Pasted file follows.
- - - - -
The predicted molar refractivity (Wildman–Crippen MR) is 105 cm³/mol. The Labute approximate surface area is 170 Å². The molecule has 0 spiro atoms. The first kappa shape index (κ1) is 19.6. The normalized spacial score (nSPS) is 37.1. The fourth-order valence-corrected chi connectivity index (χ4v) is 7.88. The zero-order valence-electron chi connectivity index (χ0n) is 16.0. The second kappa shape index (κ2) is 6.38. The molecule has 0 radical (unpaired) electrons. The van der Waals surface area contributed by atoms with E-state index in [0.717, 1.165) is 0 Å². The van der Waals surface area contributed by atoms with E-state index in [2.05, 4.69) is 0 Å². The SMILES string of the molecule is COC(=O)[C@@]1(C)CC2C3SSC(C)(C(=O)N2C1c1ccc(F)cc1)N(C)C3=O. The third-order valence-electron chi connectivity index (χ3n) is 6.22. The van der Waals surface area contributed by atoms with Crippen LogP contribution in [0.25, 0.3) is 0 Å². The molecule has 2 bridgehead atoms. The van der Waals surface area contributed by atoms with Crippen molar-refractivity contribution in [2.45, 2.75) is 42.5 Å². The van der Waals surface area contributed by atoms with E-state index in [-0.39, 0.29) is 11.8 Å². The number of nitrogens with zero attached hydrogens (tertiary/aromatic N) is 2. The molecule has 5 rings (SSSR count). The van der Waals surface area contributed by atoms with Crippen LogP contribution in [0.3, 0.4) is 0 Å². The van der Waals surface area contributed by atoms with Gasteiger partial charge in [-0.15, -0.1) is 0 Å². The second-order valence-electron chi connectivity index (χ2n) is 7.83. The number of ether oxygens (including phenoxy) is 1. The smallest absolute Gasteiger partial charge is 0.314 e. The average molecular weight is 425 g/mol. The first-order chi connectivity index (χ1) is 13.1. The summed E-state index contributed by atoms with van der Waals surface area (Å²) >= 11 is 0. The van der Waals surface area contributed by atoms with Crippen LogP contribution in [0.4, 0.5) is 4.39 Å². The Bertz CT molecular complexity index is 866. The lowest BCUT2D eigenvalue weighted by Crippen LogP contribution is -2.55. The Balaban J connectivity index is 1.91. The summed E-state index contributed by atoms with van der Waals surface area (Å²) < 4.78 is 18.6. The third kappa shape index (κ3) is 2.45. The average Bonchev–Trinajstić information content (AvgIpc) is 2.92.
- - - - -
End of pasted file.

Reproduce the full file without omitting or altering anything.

The predicted molar refractivity (Wildman–Crippen MR) is 105 cm³/mol. The Labute approximate surface area is 170 Å². The molecule has 0 spiro atoms. The first kappa shape index (κ1) is 19.6. The normalized spacial score (nSPS) is 37.1. The fourth-order valence-corrected chi connectivity index (χ4v) is 7.88. The zero-order valence-electron chi connectivity index (χ0n) is 16.0. The second kappa shape index (κ2) is 6.38. The molecule has 0 radical (unpaired) electrons. The van der Waals surface area contributed by atoms with E-state index in [0.717, 1.165) is 0 Å². The van der Waals surface area contributed by atoms with E-state index in [2.05, 4.69) is 0 Å². The SMILES string of the molecule is COC(=O)[C@@]1(C)CC2C3SSC(C)(C(=O)N2C1c1ccc(F)cc1)N(C)C3=O. The third-order valence-electron chi connectivity index (χ3n) is 6.22. The van der Waals surface area contributed by atoms with Crippen LogP contribution in [0.25, 0.3) is 0 Å². The molecule has 2 bridgehead atoms. The van der Waals surface area contributed by atoms with Crippen molar-refractivity contribution in [2.45, 2.75) is 42.5 Å². The van der Waals surface area contributed by atoms with E-state index in [-0.39, 0.29) is 11.8 Å². The number of nitrogens with zero attached hydrogens (tertiary/aromatic N) is 2. The molecule has 5 rings (SSSR count). The van der Waals surface area contributed by atoms with Crippen LogP contribution in [0.3, 0.4) is 0 Å². The van der Waals surface area contributed by atoms with Gasteiger partial charge in [-0.15, -0.1) is 0 Å². The second-order valence-electron chi connectivity index (χ2n) is 7.83. The number of ether oxygens (including phenoxy) is 1. The smallest absolute Gasteiger partial charge is 0.314 e. The average molecular weight is 425 g/mol. The first-order chi connectivity index (χ1) is 13.1. The summed E-state index contributed by atoms with van der Waals surface area (Å²) >= 11 is 0. The van der Waals surface area contributed by atoms with Crippen LogP contribution in [0.4, 0.5) is 4.39 Å². The Bertz CT molecular complexity index is 866. The lowest BCUT2D eigenvalue weighted by Crippen LogP contribution is -2.55. The Balaban J connectivity index is 1.91. The summed E-state index contributed by atoms with van der Waals surface area (Å²) < 4.78 is 18.6. The third kappa shape index (κ3) is 2.45. The average Bonchev–Trinajstić information content (AvgIpc) is 2.92.